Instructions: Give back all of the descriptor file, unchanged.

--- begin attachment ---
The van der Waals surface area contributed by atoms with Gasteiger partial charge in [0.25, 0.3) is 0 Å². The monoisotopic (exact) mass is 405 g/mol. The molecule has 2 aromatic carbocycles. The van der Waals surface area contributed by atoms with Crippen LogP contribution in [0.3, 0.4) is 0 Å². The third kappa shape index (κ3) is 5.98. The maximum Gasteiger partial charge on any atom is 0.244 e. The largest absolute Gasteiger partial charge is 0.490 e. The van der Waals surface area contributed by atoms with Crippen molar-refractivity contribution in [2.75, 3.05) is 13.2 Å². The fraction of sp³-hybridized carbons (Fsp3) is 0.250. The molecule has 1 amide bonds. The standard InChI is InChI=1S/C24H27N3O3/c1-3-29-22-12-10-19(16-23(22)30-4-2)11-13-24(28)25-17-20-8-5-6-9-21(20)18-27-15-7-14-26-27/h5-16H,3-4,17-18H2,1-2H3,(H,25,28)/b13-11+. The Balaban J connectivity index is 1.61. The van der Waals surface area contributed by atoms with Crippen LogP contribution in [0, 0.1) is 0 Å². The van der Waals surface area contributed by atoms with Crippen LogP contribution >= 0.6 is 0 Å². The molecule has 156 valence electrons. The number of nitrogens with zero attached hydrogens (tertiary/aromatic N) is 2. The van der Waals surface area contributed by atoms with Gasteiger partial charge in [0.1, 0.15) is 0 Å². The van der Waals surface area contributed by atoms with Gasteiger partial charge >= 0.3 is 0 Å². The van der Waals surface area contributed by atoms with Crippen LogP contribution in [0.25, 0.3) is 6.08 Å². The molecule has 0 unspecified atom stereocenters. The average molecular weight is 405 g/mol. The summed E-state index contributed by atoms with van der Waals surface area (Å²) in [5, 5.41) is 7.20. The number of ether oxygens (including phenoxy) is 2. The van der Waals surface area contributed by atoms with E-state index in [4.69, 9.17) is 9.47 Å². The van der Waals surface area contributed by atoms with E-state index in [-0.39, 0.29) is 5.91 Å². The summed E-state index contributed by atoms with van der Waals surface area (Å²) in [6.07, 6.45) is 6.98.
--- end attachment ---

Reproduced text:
The van der Waals surface area contributed by atoms with Gasteiger partial charge in [0.25, 0.3) is 0 Å². The monoisotopic (exact) mass is 405 g/mol. The molecule has 2 aromatic carbocycles. The van der Waals surface area contributed by atoms with Crippen LogP contribution in [0.3, 0.4) is 0 Å². The third kappa shape index (κ3) is 5.98. The maximum Gasteiger partial charge on any atom is 0.244 e. The largest absolute Gasteiger partial charge is 0.490 e. The van der Waals surface area contributed by atoms with Crippen molar-refractivity contribution in [2.75, 3.05) is 13.2 Å². The fraction of sp³-hybridized carbons (Fsp3) is 0.250. The molecule has 1 amide bonds. The standard InChI is InChI=1S/C24H27N3O3/c1-3-29-22-12-10-19(16-23(22)30-4-2)11-13-24(28)25-17-20-8-5-6-9-21(20)18-27-15-7-14-26-27/h5-16H,3-4,17-18H2,1-2H3,(H,25,28)/b13-11+. The Balaban J connectivity index is 1.61. The van der Waals surface area contributed by atoms with Crippen LogP contribution in [0, 0.1) is 0 Å². The van der Waals surface area contributed by atoms with Crippen LogP contribution >= 0.6 is 0 Å². The molecule has 156 valence electrons. The number of nitrogens with zero attached hydrogens (tertiary/aromatic N) is 2. The van der Waals surface area contributed by atoms with Gasteiger partial charge in [0.1, 0.15) is 0 Å². The van der Waals surface area contributed by atoms with Gasteiger partial charge >= 0.3 is 0 Å². The van der Waals surface area contributed by atoms with Crippen LogP contribution in [0.25, 0.3) is 6.08 Å². The molecule has 0 unspecified atom stereocenters. The average molecular weight is 405 g/mol. The summed E-state index contributed by atoms with van der Waals surface area (Å²) in [5, 5.41) is 7.20. The number of ether oxygens (including phenoxy) is 2. The van der Waals surface area contributed by atoms with E-state index in [4.69, 9.17) is 9.47 Å². The van der Waals surface area contributed by atoms with E-state index in [-0.39, 0.29) is 5.91 Å². The summed E-state index contributed by atoms with van der Waals surface area (Å²) in [6.07, 6.45) is 6.98.